The Gus Fuss
Another annual installment of SEC media days has run its course and with its passing also came the latest chapter in one of college football’s greatest success stories: Gus Malzahn has rapidly ascended the coaching ranks while enjoying success all along the way. His outside-the-box approach to offense and masterful play-calling have made him a force to be reckoned with since first emerging onto college football’s stage at the University of Arkansas in 2006. From Arkansas high-school state championships to a national championship at the collegiate level, he’s reached each career highlight at one speed – fast. And his addiction to speed is both feared and reviled by opposing coaches, as was most recently evidenced by first-year Arkansas head football coach Bret Bielema:
“You cannot tell me that a player after Play Five is the same player that he is after Play 15,” Bielema said. “If that exposes him to a risk of injury, that’s my fault. And I can’t do anything about it because the rules do not allow me to substitute a player in (with a no-huddle offense) whether I’m on offense or defense.”
Bielema is just latest in a long line of coaches that have measured themselves against the Malzahn standard and grown weary. Nick Saban has also expressed concern over the safety of his players exposed to the circumstances the hurry up offense presents. In fact, Malzahn has coaches on his current staff that have taken similar stances as Bielema and Saban in the past. Anyone remember these words from former South Carolina defensive coordinator Ellis Johnson in 2011? So what is all the fuss about? Well, let’s see how we arrived at this point.
Gus Malzahn’s coaching career began curiously, on the wrong side of the ball. In 1991, he became the defensive coordinator Hughes High School. The very next season he was named head coach of the football team and by 1994, had his team in the state championship game. Malzahn’s aggressive, full-throttle offensive attack (still in its infancy) began turning heads and in 1996 he accepted the head coaching position at Shiloh Christian High School.
While at Shiloh Christian, Malzahn’s offense became even more potent. He led them to back to back state title game appearances in 1998 and 1999 and established the program as having one of the most explosive offenses in the country annually.
In 2001, Malzahn departed Shiloh Christian to accept the head coaching position at Springdale High School. Yet again, he soared. In five seasons he led his team to two state title game appearances, winning one. Gus Malzahn had become a very big fish in a small pond, and it didn’t take long for him to find fresher waters.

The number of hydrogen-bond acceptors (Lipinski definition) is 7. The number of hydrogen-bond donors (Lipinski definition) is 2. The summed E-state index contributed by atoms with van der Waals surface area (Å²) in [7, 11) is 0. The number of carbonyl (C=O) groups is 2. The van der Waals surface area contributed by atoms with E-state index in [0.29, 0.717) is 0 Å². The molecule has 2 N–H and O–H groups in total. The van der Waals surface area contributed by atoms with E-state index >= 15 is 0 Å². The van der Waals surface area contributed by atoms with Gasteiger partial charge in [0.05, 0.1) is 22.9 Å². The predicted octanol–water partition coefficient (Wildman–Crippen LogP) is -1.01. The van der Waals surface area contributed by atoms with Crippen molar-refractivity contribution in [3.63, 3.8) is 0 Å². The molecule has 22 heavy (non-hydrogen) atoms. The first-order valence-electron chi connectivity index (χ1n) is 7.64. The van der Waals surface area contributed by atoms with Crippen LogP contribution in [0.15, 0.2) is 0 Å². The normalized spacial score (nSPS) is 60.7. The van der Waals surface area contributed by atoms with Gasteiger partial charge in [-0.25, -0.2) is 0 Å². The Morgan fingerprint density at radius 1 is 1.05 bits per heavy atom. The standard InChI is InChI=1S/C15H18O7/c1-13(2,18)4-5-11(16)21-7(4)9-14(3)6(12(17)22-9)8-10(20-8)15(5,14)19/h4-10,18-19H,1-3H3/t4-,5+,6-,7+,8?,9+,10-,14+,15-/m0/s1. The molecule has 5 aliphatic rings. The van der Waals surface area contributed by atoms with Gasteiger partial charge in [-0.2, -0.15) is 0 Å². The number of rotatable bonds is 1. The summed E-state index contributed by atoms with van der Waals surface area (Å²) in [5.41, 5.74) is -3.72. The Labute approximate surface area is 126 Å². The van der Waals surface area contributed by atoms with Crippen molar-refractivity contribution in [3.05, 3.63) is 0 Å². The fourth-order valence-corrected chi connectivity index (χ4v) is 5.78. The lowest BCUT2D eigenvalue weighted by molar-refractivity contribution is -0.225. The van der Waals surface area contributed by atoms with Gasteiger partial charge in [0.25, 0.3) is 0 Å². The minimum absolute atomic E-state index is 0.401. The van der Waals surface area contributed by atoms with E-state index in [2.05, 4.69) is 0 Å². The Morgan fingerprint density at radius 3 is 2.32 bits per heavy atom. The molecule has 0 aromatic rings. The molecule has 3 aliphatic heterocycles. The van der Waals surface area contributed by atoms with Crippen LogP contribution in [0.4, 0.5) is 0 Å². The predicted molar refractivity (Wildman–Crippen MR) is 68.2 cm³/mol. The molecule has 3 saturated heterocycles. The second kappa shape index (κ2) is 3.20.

Houston Nutt (then head coach at University of Arkansas) tapped Malzahn to be his new offensive coordinator in late 2005. If his new surroundings were intimidating to him, it was hard to tell. Malzahn helped guide the Razorbacks to a 10-4 season and an appearance in the SEC championship game. Malzahn would depart Fayetteville after only one season to join his good friend Todd Graham at the University of Tulsa where he would assume the offensive coordinator position, but his presence would still be felt in the SEC and beyond.
Staying behind in Fayetteville was another one of Malzahn’s longtime friends and fellow coach, David Lee. Lee assumed Malzahn’s vacant offensive coordinator position and kept many facets of the Malzahn offense in the Razorbacks playbook. The most important being the Wildcat. During the 2007 season, Razorback running-backs Darren McFadden and Felix Jones ran wild all over defenses utilizing this new running attack. Though the dangerous duo departed for the NFL after that season, the Wildcat was back to stay. Eventually, it also made its way to the NFL. It was more apparent than ever that no defensive coordinator (no matter the level they coached on) was safe from the “mad scientist,” Gus Malzahn.
Meanwhile at Tulsa, Malzahn continued to do what he does best – succeed quickly. His 2007 and 2008 offenses were both ranked number 1 nationally in total offense. He was a red hot candidate and it was only a matter of time before more big schools began to court his services. In late December 2008, Auburn University did just that.